If one aims to imagine the ultimate worst-case scenario for the ongoing coronavirus pandemic, there is no need to look any further than the Black Death, a global epidemic of bubonic plague that crippled Europe, Asia, and North Africa in the mid-1300s.
The Black Death—also known as the Pestilence, the Great Mortality, and the plague—is considered the deadliest pandemic in human history, as it resulted in the deaths of an estimated seventy-five to two hundred million people.
For comparison, now roughly eleven months into the current coronavirus pandemic, there have been at least 1.8 million deaths, according to the latest data compiled by Johns Hopkins University.
If one wants a better matchup in terms of the Black Death’s overall death toll, the 1918 flu outbreak would be a solid runner-up. Lasting from February 1918 to April 1920, the virus infected a third of the world’s population in four successive waves and killed at least fifty million people—roughly 675,000 of them in the United States, according to the U.S. Centers for Disease Control and Prevention.
How It Started
What chiefly made the Black Death so devastating was the fact that it occurred when it did—way back in the fourteenth century. Unfortunately, the people at that time did not have access to modern improvements in hygiene, life-saving vaccines and antibiotics, and time-tested guidelines for public health and safety.
Therefore, when the plague finally struck the shores of Europe in October 1347—when twelve ships from the Black Sea docked at the Sicilian port of Messina—doctors and the general public weren’t at all equipped to deal with the terrible reality of the disease.
How It Killed
“In men and women alike,” the Italian poet Giovanni Boccaccio wrote, “at the beginning of the malady, certain swellings, either on the groin or under the armpits … waxed to the bigness of a common apple, others to the size of an egg, some more and some less, and these the vulgar named plague-boils.”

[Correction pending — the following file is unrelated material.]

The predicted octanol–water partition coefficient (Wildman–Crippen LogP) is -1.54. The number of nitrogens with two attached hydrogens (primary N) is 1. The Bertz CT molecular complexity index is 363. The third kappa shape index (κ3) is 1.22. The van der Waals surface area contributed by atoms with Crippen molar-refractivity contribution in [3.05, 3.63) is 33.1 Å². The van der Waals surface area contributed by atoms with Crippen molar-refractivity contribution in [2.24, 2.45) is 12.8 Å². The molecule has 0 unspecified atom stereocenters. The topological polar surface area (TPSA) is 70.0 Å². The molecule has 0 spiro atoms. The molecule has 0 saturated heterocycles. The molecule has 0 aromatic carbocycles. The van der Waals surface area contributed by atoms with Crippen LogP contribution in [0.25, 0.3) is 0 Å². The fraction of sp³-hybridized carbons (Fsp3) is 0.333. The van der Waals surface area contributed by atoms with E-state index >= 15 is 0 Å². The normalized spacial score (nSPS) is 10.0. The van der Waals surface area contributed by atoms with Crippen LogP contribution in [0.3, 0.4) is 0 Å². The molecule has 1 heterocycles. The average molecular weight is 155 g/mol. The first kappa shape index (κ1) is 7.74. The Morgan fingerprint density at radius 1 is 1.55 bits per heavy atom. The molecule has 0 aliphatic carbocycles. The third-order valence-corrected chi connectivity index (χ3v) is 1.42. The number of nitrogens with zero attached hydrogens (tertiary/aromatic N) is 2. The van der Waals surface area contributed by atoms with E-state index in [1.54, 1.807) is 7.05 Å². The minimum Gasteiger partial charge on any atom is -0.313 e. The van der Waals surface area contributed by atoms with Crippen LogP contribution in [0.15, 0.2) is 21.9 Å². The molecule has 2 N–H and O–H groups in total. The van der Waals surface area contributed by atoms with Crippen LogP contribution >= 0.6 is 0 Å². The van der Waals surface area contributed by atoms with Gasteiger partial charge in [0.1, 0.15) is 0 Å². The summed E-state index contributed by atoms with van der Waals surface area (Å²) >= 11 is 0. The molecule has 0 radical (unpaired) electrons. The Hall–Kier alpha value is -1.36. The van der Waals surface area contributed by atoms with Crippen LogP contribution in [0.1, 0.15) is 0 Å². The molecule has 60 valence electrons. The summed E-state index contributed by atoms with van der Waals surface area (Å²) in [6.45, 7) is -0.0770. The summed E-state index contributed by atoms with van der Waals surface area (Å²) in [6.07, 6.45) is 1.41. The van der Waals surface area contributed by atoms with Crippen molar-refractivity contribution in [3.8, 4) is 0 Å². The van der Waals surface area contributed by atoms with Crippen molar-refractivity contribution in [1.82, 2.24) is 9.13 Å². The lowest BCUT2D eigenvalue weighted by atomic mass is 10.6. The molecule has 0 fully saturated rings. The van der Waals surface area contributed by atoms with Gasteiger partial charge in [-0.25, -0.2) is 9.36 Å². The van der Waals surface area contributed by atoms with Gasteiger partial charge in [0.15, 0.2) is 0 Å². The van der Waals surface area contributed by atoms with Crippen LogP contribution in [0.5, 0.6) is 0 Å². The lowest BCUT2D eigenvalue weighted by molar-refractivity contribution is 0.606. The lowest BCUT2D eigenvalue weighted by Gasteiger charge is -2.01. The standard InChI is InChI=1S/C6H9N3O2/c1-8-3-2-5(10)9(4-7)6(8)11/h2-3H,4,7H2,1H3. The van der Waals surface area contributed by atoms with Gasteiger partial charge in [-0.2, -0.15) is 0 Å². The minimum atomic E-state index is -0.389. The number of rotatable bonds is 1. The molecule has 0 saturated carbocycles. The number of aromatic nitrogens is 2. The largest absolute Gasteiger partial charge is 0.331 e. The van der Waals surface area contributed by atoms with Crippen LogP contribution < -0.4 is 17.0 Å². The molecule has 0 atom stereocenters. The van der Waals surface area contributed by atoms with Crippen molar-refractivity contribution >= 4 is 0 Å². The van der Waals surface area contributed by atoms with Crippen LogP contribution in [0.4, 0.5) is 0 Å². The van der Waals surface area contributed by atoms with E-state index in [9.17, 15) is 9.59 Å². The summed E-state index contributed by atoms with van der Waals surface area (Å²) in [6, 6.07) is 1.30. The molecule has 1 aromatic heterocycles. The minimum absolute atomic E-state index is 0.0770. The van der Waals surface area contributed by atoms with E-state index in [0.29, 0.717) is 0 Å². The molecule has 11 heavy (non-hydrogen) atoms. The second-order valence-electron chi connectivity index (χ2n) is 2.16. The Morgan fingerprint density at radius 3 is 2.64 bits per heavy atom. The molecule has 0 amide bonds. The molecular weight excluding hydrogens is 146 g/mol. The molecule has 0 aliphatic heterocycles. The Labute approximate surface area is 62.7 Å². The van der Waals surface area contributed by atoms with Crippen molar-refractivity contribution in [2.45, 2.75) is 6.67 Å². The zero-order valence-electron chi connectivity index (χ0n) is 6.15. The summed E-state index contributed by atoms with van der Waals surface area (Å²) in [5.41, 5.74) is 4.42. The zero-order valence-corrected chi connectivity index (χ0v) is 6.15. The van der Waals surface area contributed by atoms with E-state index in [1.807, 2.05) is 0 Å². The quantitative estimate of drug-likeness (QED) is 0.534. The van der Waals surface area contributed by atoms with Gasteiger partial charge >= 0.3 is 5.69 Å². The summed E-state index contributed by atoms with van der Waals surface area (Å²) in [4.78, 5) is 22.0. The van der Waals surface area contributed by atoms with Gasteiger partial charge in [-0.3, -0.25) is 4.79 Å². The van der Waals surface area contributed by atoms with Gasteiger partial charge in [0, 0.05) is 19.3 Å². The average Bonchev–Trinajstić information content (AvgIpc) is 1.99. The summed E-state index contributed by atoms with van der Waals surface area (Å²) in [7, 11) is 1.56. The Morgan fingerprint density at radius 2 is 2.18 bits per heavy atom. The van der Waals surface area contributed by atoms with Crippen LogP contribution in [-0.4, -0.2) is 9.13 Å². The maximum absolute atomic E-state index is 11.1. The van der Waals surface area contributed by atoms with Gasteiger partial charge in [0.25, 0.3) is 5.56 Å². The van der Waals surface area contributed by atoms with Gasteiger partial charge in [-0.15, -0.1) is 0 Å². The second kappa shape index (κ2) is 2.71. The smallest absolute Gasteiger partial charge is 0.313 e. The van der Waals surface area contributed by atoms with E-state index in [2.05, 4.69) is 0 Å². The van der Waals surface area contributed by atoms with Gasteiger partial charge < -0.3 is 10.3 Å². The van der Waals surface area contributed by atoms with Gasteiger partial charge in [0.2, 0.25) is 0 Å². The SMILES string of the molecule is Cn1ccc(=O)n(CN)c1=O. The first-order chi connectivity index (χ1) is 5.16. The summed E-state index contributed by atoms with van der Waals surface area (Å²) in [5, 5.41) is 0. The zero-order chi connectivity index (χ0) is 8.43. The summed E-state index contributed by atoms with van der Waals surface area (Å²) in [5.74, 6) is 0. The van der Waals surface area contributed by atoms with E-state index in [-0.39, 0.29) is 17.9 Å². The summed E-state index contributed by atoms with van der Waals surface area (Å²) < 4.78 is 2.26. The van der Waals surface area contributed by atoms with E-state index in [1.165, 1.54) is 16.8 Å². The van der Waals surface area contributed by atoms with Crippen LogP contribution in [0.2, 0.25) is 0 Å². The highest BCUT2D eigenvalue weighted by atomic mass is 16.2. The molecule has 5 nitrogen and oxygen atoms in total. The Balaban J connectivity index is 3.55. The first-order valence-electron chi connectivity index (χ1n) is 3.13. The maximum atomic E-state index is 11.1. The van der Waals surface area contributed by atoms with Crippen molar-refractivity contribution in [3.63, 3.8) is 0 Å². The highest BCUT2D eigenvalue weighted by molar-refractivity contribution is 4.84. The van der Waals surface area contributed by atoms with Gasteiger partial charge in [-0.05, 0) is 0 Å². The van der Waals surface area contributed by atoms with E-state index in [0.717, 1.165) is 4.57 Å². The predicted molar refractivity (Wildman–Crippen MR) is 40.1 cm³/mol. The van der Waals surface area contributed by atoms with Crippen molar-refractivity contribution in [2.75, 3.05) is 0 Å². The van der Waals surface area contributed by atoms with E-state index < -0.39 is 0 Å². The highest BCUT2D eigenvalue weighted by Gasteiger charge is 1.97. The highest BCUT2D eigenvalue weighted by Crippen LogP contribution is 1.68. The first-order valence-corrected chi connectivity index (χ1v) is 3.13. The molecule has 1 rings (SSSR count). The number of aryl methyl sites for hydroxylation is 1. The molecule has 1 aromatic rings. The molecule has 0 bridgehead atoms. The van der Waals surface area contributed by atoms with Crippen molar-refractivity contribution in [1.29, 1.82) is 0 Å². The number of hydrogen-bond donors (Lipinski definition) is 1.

Today, the plague can be treated relatively easily with antibiotics, but at that time, no one had the knowledge or resources to combat the swellings, fever, chills, vomiting, diarrhea, and aches and pains.
How the disease was transmitted was a giant mystery as well. One doctor said at the time: “Instantaneous death occurs when the aerial spirit escaping from the eyes of the sick man strikes the healthy person standing near and looking at the sick.”
Now, medical experts know that the plague, caused by the zoonotic bacteria Yersinia pestis, travels from person to person through the air, as well as through the bites of infected fleas and small mammals like squirrels and rabbits.
The disease specifically targets the lymphatic system, which causes swelling in the lymph nodes. If left untreated, the infection can spread to the blood or lungs with deadly consequences.
How It Ended
Eventually, through strict quarantine measures and social distancing, the plague’s rate of spread was slowed to a point where it became manageable. But even today, the disease hasn’t been totally eradicated.
According to the World Health Organization, there are between one thousand and three thousand cases of the plague each year. Without treatment, it can cause death in up to 60 percent of those who get infected.
“Unlike in the fourteenth century, we now have an understanding of how this disease is transmitted,” Dr. Shanthi Kappagoda, an infectious disease physician at Stanford Health Care, told Healthline in a 2019 interview.
“We know how to prevent it—avoid handling sick or dead animals in areas where there is transmission. We are also able to treat patients who are infected with effective antibiotics and can give antibiotics to people who may have been exposed to the bacteria (and) prevent them (from) getting sick.”
Ethen Kim Lieser is a Minneapolis-based Science and Tech Editor who has held posts at Google, The Korea Herald, Lincoln Journal Star, AsianWeek, and Arirang TV. Follow or contact him on LinkedIn.